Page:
Long-Term Scenarios for Coal, Nuclear Power, and Natural Gas
In May, Southern Company cancelled the nation’s major coal sequestration project. This action was followed by the shutdown of massive nuclear construction projects in South Carolina, announced in July. An August decision in by Duke Power to suspend plans for nuclear construction in Florida added another major jolt for energy planners.
On August 31, Southern Company announced that it would attempt to complete its Vogtle nuclear plants, on shaky ground due to large budget overruns and lengthy delays. But with the bankruptcy of the Westinghouse Electric Company – the firm that was supposed to build the new nuclear reactors – and the loss of the synergies and industry learning that would come from multiple projects, hopes for an American nuclear renaissance now appears in tatters.
In the short term, these turning points create considerable pain for power company shareholders, ratepayers, and senior executives whose investment strategies had admirable intentions but fell short of feasibility.
But there may be even more important ramifications that are longer-term. Two technologies long thought essential for sharply reducing carbon emissions from electric generation and, thereby, slowing climate change, now appear to have a diminished future, at least in this country.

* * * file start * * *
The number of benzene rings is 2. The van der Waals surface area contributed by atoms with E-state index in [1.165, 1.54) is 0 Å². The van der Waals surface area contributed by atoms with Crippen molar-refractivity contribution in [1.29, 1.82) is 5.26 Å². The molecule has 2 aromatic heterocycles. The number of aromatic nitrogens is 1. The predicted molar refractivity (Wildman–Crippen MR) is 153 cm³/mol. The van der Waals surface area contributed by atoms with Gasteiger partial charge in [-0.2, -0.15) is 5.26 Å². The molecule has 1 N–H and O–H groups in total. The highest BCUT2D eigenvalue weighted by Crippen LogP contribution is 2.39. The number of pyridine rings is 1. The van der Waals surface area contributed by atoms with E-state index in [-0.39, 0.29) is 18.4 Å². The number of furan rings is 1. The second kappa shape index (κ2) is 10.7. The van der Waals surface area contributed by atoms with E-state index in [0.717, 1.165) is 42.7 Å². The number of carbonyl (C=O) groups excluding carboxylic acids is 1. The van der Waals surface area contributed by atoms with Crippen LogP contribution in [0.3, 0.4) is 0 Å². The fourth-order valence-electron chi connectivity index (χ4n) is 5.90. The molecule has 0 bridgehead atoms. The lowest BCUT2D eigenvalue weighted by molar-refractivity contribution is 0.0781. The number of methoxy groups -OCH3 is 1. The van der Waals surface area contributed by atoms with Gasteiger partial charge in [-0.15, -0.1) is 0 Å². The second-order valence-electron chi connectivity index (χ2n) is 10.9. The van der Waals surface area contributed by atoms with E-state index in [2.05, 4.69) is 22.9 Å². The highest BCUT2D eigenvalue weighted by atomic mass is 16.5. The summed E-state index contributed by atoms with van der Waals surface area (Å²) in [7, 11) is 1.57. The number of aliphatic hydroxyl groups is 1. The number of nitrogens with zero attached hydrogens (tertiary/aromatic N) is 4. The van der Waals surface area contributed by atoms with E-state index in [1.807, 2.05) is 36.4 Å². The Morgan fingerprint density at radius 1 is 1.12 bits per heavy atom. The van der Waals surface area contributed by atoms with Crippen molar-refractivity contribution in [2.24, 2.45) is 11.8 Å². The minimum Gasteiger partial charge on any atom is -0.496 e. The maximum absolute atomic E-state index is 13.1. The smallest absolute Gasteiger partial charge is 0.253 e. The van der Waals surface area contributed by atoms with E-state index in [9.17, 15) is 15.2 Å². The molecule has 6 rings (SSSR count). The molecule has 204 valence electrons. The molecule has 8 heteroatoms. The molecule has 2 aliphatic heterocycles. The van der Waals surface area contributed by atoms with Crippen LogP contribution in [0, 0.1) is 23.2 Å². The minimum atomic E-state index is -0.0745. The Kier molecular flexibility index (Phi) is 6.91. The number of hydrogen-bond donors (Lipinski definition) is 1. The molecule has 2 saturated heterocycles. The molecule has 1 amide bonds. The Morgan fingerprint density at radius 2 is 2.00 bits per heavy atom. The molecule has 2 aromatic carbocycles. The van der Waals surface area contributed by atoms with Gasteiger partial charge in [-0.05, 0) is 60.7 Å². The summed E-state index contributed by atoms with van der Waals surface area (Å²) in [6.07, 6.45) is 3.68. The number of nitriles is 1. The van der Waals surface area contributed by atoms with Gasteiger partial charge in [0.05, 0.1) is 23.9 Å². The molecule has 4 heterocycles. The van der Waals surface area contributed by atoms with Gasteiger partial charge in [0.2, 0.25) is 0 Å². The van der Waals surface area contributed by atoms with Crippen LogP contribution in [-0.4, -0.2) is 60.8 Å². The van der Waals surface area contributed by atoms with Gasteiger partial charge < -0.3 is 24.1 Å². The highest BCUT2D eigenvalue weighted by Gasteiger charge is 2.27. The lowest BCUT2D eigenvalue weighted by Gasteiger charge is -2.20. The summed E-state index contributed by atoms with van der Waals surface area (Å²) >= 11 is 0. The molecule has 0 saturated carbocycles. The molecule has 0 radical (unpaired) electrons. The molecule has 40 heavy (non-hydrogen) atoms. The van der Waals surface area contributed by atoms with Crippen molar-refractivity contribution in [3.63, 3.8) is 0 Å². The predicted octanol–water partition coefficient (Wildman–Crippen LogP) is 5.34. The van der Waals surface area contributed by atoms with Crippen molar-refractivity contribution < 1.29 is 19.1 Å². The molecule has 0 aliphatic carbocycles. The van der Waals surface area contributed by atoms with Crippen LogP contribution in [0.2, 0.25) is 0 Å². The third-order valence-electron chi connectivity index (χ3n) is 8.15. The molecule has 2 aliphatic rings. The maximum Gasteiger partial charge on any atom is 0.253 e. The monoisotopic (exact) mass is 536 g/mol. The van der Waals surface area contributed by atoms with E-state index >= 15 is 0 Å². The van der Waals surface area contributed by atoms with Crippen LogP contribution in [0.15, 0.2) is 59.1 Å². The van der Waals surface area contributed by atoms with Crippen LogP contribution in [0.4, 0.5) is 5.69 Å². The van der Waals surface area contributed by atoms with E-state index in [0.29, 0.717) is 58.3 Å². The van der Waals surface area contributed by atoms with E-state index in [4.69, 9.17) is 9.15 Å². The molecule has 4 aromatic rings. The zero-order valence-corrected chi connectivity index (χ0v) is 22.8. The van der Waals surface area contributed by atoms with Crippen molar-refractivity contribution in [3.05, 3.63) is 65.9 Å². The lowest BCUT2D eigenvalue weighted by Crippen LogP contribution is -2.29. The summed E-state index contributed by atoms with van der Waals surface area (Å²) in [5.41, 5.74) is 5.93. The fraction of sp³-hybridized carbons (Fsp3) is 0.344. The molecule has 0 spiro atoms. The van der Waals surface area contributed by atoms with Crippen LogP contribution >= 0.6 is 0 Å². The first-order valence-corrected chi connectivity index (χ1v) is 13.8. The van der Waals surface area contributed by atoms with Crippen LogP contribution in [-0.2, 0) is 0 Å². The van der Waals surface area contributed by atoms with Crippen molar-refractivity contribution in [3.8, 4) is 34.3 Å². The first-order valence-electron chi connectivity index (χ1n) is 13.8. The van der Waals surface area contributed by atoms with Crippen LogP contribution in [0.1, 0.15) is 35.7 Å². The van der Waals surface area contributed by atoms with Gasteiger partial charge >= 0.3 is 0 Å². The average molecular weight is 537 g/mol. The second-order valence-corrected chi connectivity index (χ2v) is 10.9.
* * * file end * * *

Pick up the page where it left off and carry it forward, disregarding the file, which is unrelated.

If we want to learn from recent developments, we need to ask what went wrong, if prescient strategic planning could have produced more favorable results, and whether there are lessons for fuels like natural gas, currently on a hot streak but whose role in the coming decades is a topic of fervent debate.
In the early 1980s, I joined a delegation of state officials from around the country that inspected abandoned nuclear construction sites in the State of Washington. The Washington Public Power Supply System had started out to build five large, 1,200 megawatt reactors, but finished only one, after the projected costs for completion became unsustainable. The fiasco led to the largest municipal bond default up to that time and the irreverent acronym WHOOPS for the red-faced power organization.
As our group visited a giant 480-foot tall, concrete cooling tower for a plant never completed, we jokingly wondered what would anthropologists think if they unearthed it centuries later, like an ancient Mayan pyramid. Would they try to discern some ancient religious meaning to this massive human endeavor?
The epic failure in the Northwest resulted from vast overestimation of future demand for electricity and an equally vast underestimation of the challenges managing projects of such magnitude. For a long time, the incident became part of the rationale for delaying further attempts to build new nuclear plants.
In 1984, the Office of Technology Assessment issued a report, “Nuclear Power in an Age of Uncertainty” (for which I served as an advisor). The report focused on safety, an issue that the American industry addressed with admirable vigor after the accident at Three Mile Island. In subsequent years, concerns about safety resided as a barrier to the growth of the industry.